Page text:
/dev is the directory that raw devices live in. /dev/sd* are disk partitions. /dev/sda is primary hard disk /dev/sdb is secondary hard disk in my case an external one. /dev/sd?1 is first partition of a disk. 1,2,3,4 are primary partitions, 5,6,7,etc are secondary partitions.

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What you can do is mounting different part of your system in different platforms (partitions). If a crash occurs, there will be less damages. An example of what you can do:

  • A partition with system data mounted on / 30 GB is enough
  • A swap if necessary (4GB for example)
  • The rest of your HDD in a partition dedicated to your personal data. It will be mounted on /home.

If Ubuntu crashes, your data are safe ! :)

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The separate partition for user data, is not so much to protect from crash (that is the job of the file-system journal(ext3, ext4 et al. Another cool Linux thing, that is not in Windows). It is more to aid backup(backup is a way to protect from data loss), to make it easier to upgrade, in the case where you have to wipe the disk (but only the os partition), e.g. you broke the OS while tinkering as root (admin), or you are changing distribution. – richard Jan 21 '13 at 16:12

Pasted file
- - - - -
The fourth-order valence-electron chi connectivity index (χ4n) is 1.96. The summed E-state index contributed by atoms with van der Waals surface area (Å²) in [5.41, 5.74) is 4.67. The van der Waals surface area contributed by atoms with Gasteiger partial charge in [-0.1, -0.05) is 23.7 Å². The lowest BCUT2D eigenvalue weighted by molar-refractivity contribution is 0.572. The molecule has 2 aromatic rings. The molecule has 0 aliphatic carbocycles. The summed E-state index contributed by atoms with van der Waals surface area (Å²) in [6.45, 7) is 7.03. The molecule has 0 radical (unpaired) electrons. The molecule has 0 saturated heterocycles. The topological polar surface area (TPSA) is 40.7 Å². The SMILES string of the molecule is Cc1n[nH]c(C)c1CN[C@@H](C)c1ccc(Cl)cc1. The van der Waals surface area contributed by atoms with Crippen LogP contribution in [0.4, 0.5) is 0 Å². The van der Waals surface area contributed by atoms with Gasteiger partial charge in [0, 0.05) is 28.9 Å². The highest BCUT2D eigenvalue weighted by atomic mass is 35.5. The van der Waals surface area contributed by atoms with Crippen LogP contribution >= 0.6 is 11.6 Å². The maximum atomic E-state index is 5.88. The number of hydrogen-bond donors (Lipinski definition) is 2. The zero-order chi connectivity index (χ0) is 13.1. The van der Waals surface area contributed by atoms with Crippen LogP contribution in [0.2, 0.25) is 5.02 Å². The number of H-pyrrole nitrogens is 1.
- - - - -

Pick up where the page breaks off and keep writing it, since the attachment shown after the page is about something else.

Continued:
these are the YouTube video link for you. Hope this will help you.

Ubuntu File System --->

Dual Boot (Windows & Ubuntu) --->

Ubuntu Partitioning--->


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Whilst this may theoretically answer the question, it would be preferable to include the essential parts of the answer here, and provide the links for reference. – Eliah Kagan Jul 15 '12 at 22:33
I looked at the first video, he did not say anything, except: It is not like windows, don't go in there or you will break your Operating system. Both are not true. If you are not logged in as root you can't break it. And Windows is getting more like Linux, everyday. – richard Jan 21 '13 at 16:23